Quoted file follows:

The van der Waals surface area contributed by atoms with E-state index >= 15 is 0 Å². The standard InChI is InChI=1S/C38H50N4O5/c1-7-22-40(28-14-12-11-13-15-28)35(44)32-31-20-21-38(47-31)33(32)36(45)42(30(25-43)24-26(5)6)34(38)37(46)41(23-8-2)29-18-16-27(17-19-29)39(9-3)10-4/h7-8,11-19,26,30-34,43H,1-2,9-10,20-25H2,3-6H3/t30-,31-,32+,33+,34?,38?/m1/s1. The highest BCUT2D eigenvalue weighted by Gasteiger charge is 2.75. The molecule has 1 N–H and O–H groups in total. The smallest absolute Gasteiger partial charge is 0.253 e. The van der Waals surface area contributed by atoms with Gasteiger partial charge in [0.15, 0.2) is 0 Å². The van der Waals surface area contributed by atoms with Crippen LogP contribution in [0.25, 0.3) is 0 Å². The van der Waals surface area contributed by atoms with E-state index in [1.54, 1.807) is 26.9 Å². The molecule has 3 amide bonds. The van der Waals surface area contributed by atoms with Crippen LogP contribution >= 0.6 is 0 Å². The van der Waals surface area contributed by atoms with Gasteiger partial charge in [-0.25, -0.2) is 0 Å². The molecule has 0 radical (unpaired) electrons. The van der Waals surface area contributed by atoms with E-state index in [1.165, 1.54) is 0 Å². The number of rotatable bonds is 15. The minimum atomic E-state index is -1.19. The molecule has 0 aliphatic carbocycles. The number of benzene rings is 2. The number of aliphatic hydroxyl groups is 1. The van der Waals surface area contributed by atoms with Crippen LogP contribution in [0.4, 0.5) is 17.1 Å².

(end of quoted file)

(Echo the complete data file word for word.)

The van der Waals surface area contributed by atoms with E-state index >= 15 is 0 Å². The standard InChI is InChI=1S/C38H50N4O5/c1-7-22-40(28-14-12-11-13-15-28)35(44)32-31-20-21-38(47-31)33(32)36(45)42(30(25-43)24-26(5)6)34(38)37(46)41(23-8-2)29-18-16-27(17-19-29)39(9-3)10-4/h7-8,11-19,26,30-34,43H,1-2,9-10,20-25H2,3-6H3/t30-,31-,32+,33+,34?,38?/m1/s1. The highest BCUT2D eigenvalue weighted by Gasteiger charge is 2.75. The molecule has 1 N–H and O–H groups in total. The smallest absolute Gasteiger partial charge is 0.253 e. The van der Waals surface area contributed by atoms with Gasteiger partial charge in [0.15, 0.2) is 0 Å². The van der Waals surface area contributed by atoms with Crippen LogP contribution in [0.25, 0.3) is 0 Å². The van der Waals surface area contributed by atoms with E-state index in [1.54, 1.807) is 26.9 Å². The molecule has 3 amide bonds. The van der Waals surface area contributed by atoms with Crippen LogP contribution >= 0.6 is 0 Å². The van der Waals surface area contributed by atoms with Gasteiger partial charge in [-0.25, -0.2) is 0 Å². The molecule has 0 radical (unpaired) electrons. The van der Waals surface area contributed by atoms with E-state index in [1.165, 1.54) is 0 Å². The number of rotatable bonds is 15. The minimum atomic E-state index is -1.19. The molecule has 0 aliphatic carbocycles. The number of benzene rings is 2. The number of aliphatic hydroxyl groups is 1. The van der Waals surface area contributed by atoms with Crippen LogP contribution in [0.4, 0.5) is 17.1 Å².